Asset Freeze Filed Against Manager, Hedge Fund After Fraudulent Business

Jack Humphrey, Regulatory journalist
August 31, 2011 /

The Securities and Exchange Commission has frozen the asset of a Chicago-area money manager and his hedge fund advisory firm that were charged with lying to prospective investors in their startup quantitative hedge fund.

A federal court today entered a preliminary injunction order in the case, which was sealed on August 10, 2011. On that same day the court granted the SEC’s request for emergency relief including a temporary restraining order and asset freeze. The court lifted the seal order on August 29, and the preliminary injunction order entered today with the defendants’ consent continues the terms of the temporary restraining order until the final resolution of the case.

Last June, the SEC similarly obtained a court order allowing investors who lost $230 million to a hedge fund that held their money offshore to get back what was due them.

The SEC claimed that Belal Faruki of Aurora, Ill., and his advisory firm Neural Markets LLC solicited highly sophisticated individuals to invest in the “Evolution Quantitative 1X Fund,” a hedge fund they managed that supposedly used a proprietary algorithm to carry out an arbitrage strategy involving trading in liquid exchange-traded funds (ETFs).

Faruki and Neural Markets falsely represented the existence of investor capital and that trading was generating profits when, in fact, it was in the losing end. They defrauded at least one investor out of $1 million before confessing the losses, and were soliciting other wealthy investors before the SEC obtained a court order to halt the scheme.

“Faruki and Neural Markets lied throughout this elaborate scheme in order to attract capital from sophisticated investors,” said Bruce Karpati, Co-Chief of the Asset Management Unit in the SEC’s Division of Enforcement.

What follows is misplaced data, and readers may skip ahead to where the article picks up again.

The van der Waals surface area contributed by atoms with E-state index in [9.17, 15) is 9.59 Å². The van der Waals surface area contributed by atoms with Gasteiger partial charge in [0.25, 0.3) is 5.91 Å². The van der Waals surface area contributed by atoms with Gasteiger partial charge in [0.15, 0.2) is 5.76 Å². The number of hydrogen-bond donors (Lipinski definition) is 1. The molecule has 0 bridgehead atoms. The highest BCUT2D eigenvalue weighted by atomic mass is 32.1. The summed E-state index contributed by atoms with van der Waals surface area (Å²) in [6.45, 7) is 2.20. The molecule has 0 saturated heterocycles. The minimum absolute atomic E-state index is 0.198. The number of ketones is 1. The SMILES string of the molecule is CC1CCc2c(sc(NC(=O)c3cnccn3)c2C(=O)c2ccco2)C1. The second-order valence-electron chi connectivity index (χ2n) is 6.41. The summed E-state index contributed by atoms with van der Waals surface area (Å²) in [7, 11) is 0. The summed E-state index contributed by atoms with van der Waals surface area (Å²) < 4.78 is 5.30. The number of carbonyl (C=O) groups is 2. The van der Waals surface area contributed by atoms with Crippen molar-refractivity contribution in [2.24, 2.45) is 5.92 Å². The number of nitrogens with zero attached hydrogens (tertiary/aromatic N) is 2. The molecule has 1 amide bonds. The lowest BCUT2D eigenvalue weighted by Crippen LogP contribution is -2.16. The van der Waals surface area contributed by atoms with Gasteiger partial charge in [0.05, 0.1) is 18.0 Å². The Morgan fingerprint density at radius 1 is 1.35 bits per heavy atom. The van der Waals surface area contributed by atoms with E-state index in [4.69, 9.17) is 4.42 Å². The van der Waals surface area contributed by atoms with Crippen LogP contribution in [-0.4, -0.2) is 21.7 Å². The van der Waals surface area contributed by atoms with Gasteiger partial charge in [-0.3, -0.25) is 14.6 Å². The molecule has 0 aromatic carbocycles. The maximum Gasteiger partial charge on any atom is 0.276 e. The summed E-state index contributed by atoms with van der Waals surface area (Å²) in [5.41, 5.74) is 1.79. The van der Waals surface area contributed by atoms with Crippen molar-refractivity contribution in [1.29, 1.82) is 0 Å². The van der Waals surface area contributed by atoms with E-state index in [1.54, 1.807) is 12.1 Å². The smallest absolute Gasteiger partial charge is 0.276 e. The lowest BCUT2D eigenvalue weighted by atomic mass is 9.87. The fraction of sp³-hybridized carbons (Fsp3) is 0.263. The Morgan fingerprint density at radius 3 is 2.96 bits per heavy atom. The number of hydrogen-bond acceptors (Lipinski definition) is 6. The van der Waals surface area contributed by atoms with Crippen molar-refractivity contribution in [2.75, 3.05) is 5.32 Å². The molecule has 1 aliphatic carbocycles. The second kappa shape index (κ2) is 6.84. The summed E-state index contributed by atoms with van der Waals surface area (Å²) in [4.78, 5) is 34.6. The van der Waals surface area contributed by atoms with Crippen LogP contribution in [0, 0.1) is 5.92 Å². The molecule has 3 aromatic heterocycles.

“Even sophisticated institutional investors should be wary of unscrupulous hedge fund managers who cloak their misrepresentations in lofty pitches about a complex investment strategy.”

According to the SEC’s complaint filed in federal court in Chicago, Faruki and Neural Markets told investors that their hedge fund began trading in 2009.

From January 2010 until at least October 2010, Faruki and Neural Markets distorted the hedge fund’s performance track record, misrepresented that wealthy investors had invested $5 million in the fund, and misstated that it had engaged a top-tier auditor to assist in preparing the fund’s quarterly and annual financial statements.

Faruki also was accused of falsely telling investors that he had invested his own money in the hedge fund so that his interests were aligned with the other supposed investors.

According to the SEC’s complaint, Faruki boasted that he was “making his investors rich” at a time when he actually had no investors, claiming that the names of other wealthy investors had to remain confidential because they did not want their identities revealed.

The lone investor in the hedge fund has unsuccessfully attempted to redeem his investment and recover the remaining balance of his funds from Faruki and Neural Markets, who in turn threatened that they would use the investor’s funds to defend themselves if help was sought from regulators.

The SEC’s Asset Management Unit and Chicago Regional Office jointly conducted this expedited investigation.

The SEC’s investigation is continuing.

 

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